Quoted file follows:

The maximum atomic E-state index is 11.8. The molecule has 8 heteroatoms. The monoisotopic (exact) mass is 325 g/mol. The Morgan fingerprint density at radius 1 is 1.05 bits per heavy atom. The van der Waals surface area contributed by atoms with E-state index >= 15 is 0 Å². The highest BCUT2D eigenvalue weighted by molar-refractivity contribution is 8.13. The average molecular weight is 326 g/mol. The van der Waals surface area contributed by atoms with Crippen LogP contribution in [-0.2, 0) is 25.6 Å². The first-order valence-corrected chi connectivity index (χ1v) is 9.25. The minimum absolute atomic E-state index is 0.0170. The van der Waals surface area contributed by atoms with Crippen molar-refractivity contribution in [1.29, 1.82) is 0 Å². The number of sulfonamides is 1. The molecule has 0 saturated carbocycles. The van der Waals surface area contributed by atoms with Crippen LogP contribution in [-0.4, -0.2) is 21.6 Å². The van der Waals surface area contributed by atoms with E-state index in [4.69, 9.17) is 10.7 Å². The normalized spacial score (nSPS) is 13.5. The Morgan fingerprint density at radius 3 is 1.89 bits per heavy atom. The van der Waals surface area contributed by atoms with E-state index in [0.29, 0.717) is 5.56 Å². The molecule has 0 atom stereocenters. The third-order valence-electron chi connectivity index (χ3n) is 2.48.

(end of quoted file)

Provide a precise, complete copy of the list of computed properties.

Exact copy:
The maximum atomic E-state index is 11.8. The molecule has 8 heteroatoms. The monoisotopic (exact) mass is 325 g/mol. The Morgan fingerprint density at radius 1 is 1.05 bits per heavy atom. The van der Waals surface area contributed by atoms with E-state index >= 15 is 0 Å². The highest BCUT2D eigenvalue weighted by molar-refractivity contribution is 8.13. The average molecular weight is 326 g/mol. The van der Waals surface area contributed by atoms with Crippen LogP contribution in [-0.2, 0) is 25.6 Å². The first-order valence-corrected chi connectivity index (χ1v) is 9.25. The minimum absolute atomic E-state index is 0.0170. The van der Waals surface area contributed by atoms with Crippen molar-refractivity contribution in [1.29, 1.82) is 0 Å². The number of sulfonamides is 1. The molecule has 0 saturated carbocycles. The van der Waals surface area contributed by atoms with Crippen LogP contribution in [-0.4, -0.2) is 21.6 Å². The van der Waals surface area contributed by atoms with E-state index in [4.69, 9.17) is 10.7 Å². The normalized spacial score (nSPS) is 13.5. The Morgan fingerprint density at radius 3 is 1.89 bits per heavy atom. The van der Waals surface area contributed by atoms with E-state index in [0.29, 0.717) is 5.56 Å². The molecule has 0 atom stereocenters. The third-order valence-electron chi connectivity index (χ3n) is 2.48.